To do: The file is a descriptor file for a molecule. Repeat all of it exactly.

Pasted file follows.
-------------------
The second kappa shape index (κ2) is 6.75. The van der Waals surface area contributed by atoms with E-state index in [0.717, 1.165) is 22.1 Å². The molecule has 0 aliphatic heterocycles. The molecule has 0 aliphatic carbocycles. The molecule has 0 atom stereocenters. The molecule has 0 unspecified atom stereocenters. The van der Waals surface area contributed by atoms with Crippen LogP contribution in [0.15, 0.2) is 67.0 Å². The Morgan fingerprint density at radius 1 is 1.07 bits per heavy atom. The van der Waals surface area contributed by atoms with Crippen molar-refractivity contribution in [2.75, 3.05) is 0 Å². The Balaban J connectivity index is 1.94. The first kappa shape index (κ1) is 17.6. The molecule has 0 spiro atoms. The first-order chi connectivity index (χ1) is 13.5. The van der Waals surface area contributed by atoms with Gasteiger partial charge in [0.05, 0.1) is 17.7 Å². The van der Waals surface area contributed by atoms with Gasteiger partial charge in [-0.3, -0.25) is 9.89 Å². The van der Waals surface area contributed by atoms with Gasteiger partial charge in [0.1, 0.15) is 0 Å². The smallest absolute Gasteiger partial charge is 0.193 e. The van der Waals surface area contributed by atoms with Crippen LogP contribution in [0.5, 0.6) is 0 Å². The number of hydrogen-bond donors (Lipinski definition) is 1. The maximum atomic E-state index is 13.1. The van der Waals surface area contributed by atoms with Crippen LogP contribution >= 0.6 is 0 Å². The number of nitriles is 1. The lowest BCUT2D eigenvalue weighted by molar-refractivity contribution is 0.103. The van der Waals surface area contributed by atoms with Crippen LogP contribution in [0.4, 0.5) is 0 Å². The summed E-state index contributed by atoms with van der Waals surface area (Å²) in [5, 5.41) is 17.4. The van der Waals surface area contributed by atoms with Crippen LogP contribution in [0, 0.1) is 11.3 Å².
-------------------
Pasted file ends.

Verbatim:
The second kappa shape index (κ2) is 6.75. The van der Waals surface area contributed by atoms with E-state index in [0.717, 1.165) is 22.1 Å². The molecule has 0 aliphatic heterocycles. The molecule has 0 aliphatic carbocycles. The molecule has 0 atom stereocenters. The molecule has 0 unspecified atom stereocenters. The van der Waals surface area contributed by atoms with Crippen LogP contribution in [0.15, 0.2) is 67.0 Å². The Morgan fingerprint density at radius 1 is 1.07 bits per heavy atom. The van der Waals surface area contributed by atoms with Crippen molar-refractivity contribution in [2.75, 3.05) is 0 Å². The Balaban J connectivity index is 1.94. The first kappa shape index (κ1) is 17.6. The molecule has 0 spiro atoms. The first-order chi connectivity index (χ1) is 13.5. The van der Waals surface area contributed by atoms with Gasteiger partial charge in [0.05, 0.1) is 17.7 Å². The van der Waals surface area contributed by atoms with Gasteiger partial charge in [-0.3, -0.25) is 9.89 Å². The van der Waals surface area contributed by atoms with Gasteiger partial charge in [0.1, 0.15) is 0 Å². The smallest absolute Gasteiger partial charge is 0.193 e. The van der Waals surface area contributed by atoms with Crippen LogP contribution in [0.5, 0.6) is 0 Å². The number of hydrogen-bond donors (Lipinski definition) is 1. The maximum atomic E-state index is 13.1. The van der Waals surface area contributed by atoms with Crippen LogP contribution >= 0.6 is 0 Å². The number of nitriles is 1. The lowest BCUT2D eigenvalue weighted by molar-refractivity contribution is 0.103. The van der Waals surface area contributed by atoms with Crippen LogP contribution in [0.4, 0.5) is 0 Å². The summed E-state index contributed by atoms with van der Waals surface area (Å²) in [5, 5.41) is 17.4. The van der Waals surface area contributed by atoms with Crippen LogP contribution in [0, 0.1) is 11.3 Å².